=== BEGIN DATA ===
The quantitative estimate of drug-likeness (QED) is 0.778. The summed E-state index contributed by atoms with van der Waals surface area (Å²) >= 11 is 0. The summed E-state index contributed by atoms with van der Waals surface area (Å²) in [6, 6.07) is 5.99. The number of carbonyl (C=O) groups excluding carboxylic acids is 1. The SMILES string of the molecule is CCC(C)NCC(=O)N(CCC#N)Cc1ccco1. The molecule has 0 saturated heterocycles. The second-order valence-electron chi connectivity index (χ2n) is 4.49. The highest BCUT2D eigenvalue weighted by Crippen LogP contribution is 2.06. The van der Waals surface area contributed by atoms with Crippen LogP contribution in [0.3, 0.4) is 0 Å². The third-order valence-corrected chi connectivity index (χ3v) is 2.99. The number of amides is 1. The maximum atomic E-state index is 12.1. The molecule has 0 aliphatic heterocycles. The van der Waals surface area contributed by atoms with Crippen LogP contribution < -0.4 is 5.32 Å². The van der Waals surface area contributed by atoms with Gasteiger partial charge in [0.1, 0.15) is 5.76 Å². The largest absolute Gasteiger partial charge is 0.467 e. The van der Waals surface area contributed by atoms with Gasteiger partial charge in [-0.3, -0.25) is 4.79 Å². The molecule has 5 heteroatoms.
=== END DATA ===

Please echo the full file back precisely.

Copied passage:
The quantitative estimate of drug-likeness (QED) is 0.778. The summed E-state index contributed by atoms with van der Waals surface area (Å²) >= 11 is 0. The summed E-state index contributed by atoms with van der Waals surface area (Å²) in [6, 6.07) is 5.99. The number of carbonyl (C=O) groups excluding carboxylic acids is 1. The SMILES string of the molecule is CCC(C)NCC(=O)N(CCC#N)Cc1ccco1. The molecule has 0 saturated heterocycles. The second-order valence-electron chi connectivity index (χ2n) is 4.49. The highest BCUT2D eigenvalue weighted by Crippen LogP contribution is 2.06. The van der Waals surface area contributed by atoms with Crippen LogP contribution in [0.3, 0.4) is 0 Å². The third-order valence-corrected chi connectivity index (χ3v) is 2.99. The number of amides is 1. The maximum atomic E-state index is 12.1. The molecule has 0 aliphatic heterocycles. The van der Waals surface area contributed by atoms with Crippen LogP contribution < -0.4 is 5.32 Å². The van der Waals surface area contributed by atoms with Gasteiger partial charge in [0.1, 0.15) is 5.76 Å². The largest absolute Gasteiger partial charge is 0.467 e. The van der Waals surface area contributed by atoms with Gasteiger partial charge in [-0.3, -0.25) is 4.79 Å². The molecule has 5 heteroatoms.